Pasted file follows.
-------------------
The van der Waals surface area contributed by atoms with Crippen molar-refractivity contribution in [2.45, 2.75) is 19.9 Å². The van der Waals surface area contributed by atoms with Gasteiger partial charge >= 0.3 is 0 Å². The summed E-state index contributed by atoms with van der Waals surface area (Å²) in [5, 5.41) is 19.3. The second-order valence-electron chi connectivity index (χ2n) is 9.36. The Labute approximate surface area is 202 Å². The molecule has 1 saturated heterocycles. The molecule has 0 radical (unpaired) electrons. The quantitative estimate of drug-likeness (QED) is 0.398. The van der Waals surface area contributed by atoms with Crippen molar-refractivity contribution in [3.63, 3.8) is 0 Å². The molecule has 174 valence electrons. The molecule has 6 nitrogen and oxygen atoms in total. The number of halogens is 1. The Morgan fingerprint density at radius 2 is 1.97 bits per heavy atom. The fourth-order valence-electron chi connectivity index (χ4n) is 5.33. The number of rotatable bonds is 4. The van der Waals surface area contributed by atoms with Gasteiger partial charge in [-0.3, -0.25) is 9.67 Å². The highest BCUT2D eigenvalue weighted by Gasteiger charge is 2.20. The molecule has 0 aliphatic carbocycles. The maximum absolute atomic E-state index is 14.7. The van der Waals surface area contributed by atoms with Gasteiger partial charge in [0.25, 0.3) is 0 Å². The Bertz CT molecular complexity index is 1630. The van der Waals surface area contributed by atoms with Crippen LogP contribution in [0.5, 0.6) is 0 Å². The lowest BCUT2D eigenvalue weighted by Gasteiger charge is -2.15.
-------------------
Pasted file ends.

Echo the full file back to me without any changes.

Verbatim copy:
The van der Waals surface area contributed by atoms with Crippen molar-refractivity contribution in [2.45, 2.75) is 19.9 Å². The van der Waals surface area contributed by atoms with Gasteiger partial charge >= 0.3 is 0 Å². The summed E-state index contributed by atoms with van der Waals surface area (Å²) in [5, 5.41) is 19.3. The second-order valence-electron chi connectivity index (χ2n) is 9.36. The Labute approximate surface area is 202 Å². The molecule has 1 saturated heterocycles. The molecule has 0 radical (unpaired) electrons. The quantitative estimate of drug-likeness (QED) is 0.398. The van der Waals surface area contributed by atoms with Crippen molar-refractivity contribution in [3.63, 3.8) is 0 Å². The molecule has 174 valence electrons. The molecule has 6 nitrogen and oxygen atoms in total. The number of halogens is 1. The Morgan fingerprint density at radius 2 is 1.97 bits per heavy atom. The fourth-order valence-electron chi connectivity index (χ4n) is 5.33. The number of rotatable bonds is 4. The van der Waals surface area contributed by atoms with Gasteiger partial charge in [-0.3, -0.25) is 9.67 Å². The highest BCUT2D eigenvalue weighted by Gasteiger charge is 2.20. The molecule has 0 aliphatic carbocycles. The maximum absolute atomic E-state index is 14.7. The van der Waals surface area contributed by atoms with Gasteiger partial charge in [0.25, 0.3) is 0 Å². The Bertz CT molecular complexity index is 1630. The van der Waals surface area contributed by atoms with Crippen LogP contribution in [0.5, 0.6) is 0 Å². The lowest BCUT2D eigenvalue weighted by Gasteiger charge is -2.15.